Malaysia’s state-owned Petronas will set the tone in 2015 for British Columbia’s fledgling liquefied natural gas industry in what is shaping up to be a make-or-break year for the Pacific NorthWest LNG joint venture.
The Petronas-led Pacific NorthWest LNG project is widely viewed by industry analysts as the most promising among 18 proposals to export LNG from the West Coast to energy-thirsty customers in Asia.
Petronas and its four Asian partners decided in early December to indefinitely delay their final investment decision on whether to build an $11.4-billion B.C. export terminal.
But the project will gain a new lease on life if the consortium is able to reduce construction costs, secure aboriginal support and overcome environmental hurdles.
“We’re trying to be a first mover and be out in front of these other LNG projects because we know there will be competitive forces,” Pacific NorthWest LNG president Michael Culbert said in an interview.
The project, planned for Lelu Island in northwest British Columbia, finds itself in a race provincially against LNG ventures that are positioning themselves to vie for skilled construction workers.
Having a labour shortage would be a pleasant problem for the nascent B.C. LNG sector, which has yet to see any proponents make the decision to forge ahead.
Globally, British Columbia trails other countries in the LNG sector. New exports are set to hit the market over the next five years from rival producers such as Australia, the United States and Papua New Guinea.
The $11.4-billion cost estimate for the export terminal is part of huge investments forecast by Pacific NorthWest LNG from the wellhead to the Lelu Island facility. Pacific NorthWest LNG estimates that $36-billion will need to be spent to attain export capability in 2019. The budget includes $6.7-billion of spending by TransCanada Corp. on two pipeline projects, Petronas’s $5.2-billion acquisition of Progress Energy Canada in 2012 and the consortium averaging more than $2-billion annually in spending from 2013 through 2018 on northeast B.C. natural gas drilling projects.
Petronas alone has already spent billions of dollars in the effort to turn LNG into a reality in British Columbia, and it would be painful to abandon the project. “To walk away from that kind of investment is quite challenging,” said Leah Lawrence, an LNG industry watcher who is president of consulting firm Clean Energy Capitalists Inc. “Petronas has a bunch of hurdles. Costs need to be lower.”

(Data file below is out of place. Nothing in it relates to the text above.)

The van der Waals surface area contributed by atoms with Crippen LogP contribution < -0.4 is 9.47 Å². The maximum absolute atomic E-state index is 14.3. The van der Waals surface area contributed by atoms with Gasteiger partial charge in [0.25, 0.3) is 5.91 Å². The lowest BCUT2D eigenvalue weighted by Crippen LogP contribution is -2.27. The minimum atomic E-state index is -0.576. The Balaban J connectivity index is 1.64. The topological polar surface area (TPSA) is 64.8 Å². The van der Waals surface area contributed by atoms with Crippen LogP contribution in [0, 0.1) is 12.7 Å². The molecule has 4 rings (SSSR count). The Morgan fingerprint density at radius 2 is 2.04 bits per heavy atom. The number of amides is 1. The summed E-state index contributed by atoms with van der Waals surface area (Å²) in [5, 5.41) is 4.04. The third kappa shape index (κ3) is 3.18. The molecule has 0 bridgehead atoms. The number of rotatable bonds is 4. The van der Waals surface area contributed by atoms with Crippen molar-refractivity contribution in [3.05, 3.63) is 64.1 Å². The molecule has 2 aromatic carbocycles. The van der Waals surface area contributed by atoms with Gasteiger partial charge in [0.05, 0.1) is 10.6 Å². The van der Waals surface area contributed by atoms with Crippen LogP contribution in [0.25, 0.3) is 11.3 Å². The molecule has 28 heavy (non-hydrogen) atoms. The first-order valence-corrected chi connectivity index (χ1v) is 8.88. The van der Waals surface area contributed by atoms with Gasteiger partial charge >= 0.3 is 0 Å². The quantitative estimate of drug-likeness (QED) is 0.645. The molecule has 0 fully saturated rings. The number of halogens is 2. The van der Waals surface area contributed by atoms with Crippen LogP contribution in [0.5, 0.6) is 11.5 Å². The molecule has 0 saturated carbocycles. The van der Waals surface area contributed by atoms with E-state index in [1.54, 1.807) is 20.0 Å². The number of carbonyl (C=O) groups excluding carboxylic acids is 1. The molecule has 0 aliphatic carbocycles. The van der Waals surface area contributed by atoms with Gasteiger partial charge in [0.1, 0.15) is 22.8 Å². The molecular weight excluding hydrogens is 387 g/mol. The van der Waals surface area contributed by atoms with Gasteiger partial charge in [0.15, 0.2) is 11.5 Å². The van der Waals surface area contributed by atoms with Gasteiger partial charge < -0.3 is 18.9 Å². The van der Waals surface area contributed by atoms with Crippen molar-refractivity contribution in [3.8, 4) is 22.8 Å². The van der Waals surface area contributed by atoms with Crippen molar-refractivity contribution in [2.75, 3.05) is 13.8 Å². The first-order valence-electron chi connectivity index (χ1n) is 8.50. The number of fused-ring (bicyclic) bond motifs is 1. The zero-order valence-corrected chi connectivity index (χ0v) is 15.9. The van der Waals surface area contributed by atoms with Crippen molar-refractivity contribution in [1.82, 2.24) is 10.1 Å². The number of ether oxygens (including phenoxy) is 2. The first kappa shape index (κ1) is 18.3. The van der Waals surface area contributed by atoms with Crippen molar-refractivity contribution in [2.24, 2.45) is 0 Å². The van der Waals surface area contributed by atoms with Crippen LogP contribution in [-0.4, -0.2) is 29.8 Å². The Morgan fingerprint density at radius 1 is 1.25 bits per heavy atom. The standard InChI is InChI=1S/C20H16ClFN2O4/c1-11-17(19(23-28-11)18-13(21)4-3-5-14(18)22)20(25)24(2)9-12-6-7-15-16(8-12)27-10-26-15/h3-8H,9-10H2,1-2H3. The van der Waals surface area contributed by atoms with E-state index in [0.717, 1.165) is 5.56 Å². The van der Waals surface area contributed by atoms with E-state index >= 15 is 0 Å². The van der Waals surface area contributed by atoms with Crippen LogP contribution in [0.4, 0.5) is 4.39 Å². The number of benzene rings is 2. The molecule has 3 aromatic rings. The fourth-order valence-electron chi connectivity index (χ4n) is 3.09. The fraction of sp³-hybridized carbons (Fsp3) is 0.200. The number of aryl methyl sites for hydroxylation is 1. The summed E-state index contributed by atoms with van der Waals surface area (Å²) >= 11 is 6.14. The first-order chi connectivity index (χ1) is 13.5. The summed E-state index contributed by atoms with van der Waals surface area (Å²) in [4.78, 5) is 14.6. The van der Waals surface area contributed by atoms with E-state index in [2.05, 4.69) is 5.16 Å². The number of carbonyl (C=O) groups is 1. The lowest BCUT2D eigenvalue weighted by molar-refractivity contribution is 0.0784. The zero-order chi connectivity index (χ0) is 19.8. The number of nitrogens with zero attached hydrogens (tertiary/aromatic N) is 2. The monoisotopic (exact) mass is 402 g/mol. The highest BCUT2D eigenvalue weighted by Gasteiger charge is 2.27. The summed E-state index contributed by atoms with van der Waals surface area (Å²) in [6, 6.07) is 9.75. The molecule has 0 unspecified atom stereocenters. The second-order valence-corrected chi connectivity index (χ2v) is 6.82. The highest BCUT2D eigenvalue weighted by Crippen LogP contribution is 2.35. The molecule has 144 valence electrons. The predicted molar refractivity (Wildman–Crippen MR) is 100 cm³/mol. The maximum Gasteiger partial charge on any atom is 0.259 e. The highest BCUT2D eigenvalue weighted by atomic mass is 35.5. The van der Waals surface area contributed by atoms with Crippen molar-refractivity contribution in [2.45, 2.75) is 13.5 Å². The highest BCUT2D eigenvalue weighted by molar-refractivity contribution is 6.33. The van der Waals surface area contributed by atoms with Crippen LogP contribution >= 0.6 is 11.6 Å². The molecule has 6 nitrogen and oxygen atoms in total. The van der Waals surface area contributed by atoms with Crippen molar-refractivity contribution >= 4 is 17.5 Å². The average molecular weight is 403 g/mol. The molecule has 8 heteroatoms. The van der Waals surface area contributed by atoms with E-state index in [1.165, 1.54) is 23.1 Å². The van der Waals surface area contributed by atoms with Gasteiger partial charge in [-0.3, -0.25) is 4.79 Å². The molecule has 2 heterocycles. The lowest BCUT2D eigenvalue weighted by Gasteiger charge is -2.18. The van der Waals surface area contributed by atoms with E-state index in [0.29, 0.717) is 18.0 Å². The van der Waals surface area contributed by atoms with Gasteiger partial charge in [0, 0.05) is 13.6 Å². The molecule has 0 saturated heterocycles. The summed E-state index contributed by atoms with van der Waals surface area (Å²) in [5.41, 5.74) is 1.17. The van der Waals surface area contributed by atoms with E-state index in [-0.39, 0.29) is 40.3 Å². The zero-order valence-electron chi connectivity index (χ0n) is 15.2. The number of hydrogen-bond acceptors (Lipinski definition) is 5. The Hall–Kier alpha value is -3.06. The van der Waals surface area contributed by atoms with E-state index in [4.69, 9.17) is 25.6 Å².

Analysts warn that the window of opportunity for B.C. exports will be closing within a couple of years as a flood of LNG supplies is set to reach the global market by 2020.
Mr. Culbert said the North Montney Joint Venture – Progress Energy and its partners – spent almost $2-billion on natural gas development in northeast British Columbia in 2013, $2.5-billion in 2014 and another $2.5-billion is predicted for 2015. “It’s pretty healthy spending,” he said.
A new plan to build a suspension bridge across Flora Bank will avoid damaging salmon habitat while consultations continue with First Nations, Mr. Culbert said.
But opposition to the fledgling B.C. LNG industry is expected to rise from environmentalists and some First Nations in 2015.
Vancouver resident Claire Hume wrote her master’s thesis at the University of Cambridge on the province’s dream to export “clean” LNG. She interviewed 13 environmental scientists and 13 aboriginal leaders as part of her research. “Subjects feel that ‘clean’ LNG is an illusory, politically loaded term used to further an economic agenda rather than reflect any true environmentally beneficial qualities,” Ms. Hume wrote.
Despite looming protests, B.C. Natural Gas Development Minister Rich Coleman sees the year ahead as a turning point economically for the province. “I am really optimistic for 2015, actually. I think it’s going to be a great year for us,” he said. Mr. Coleman said he still views Pacific NorthWest LNG as the B.C. front-runner. “Petronas is still very much in the game as being possibly the first in B.C. to reach a final investment decision,” he said.
One smaller-scale project that could press ahead in 2015 is Woodfibre LNG near Squamish, located 65 kilometres north of Vancouver. Woodfibre LNG is privately owned by Singapore-based RGE Pte. Ltd.
Mr. Coleman welcomed the pending entry of Australia’s Woodside Petroleum Ltd. as the co-owner of the Kitimat LNG project with San Ramon, Calif.-based Chevron Corp. Woodside will be acquiring Houston-based Apache Corp.’s 50-per-cent stake in Kitimat LNG by the end of the first quarter in 2015.
“I do look at it as pretty positive because Woodside is a global player,” said Mr. Coleman, who believes the Australian firm will be placing its other B.C. proposal, an LNG terminal at Grassy Point near Prince Rupert, on the backburner.
He lists Pacific NorthWest LNG, Kitimat LNG and Royal Dutch Shell PLC-led LNG Canada (in Kitimat) as three major proposals to watch. He sees potential in the West Coast Canada LNG venture, slated for the Prince Rupert area, that is co-owned by Exxon Mobil Corp. and its Canadian unit, Imperial Oil Ltd.Report Typo/Error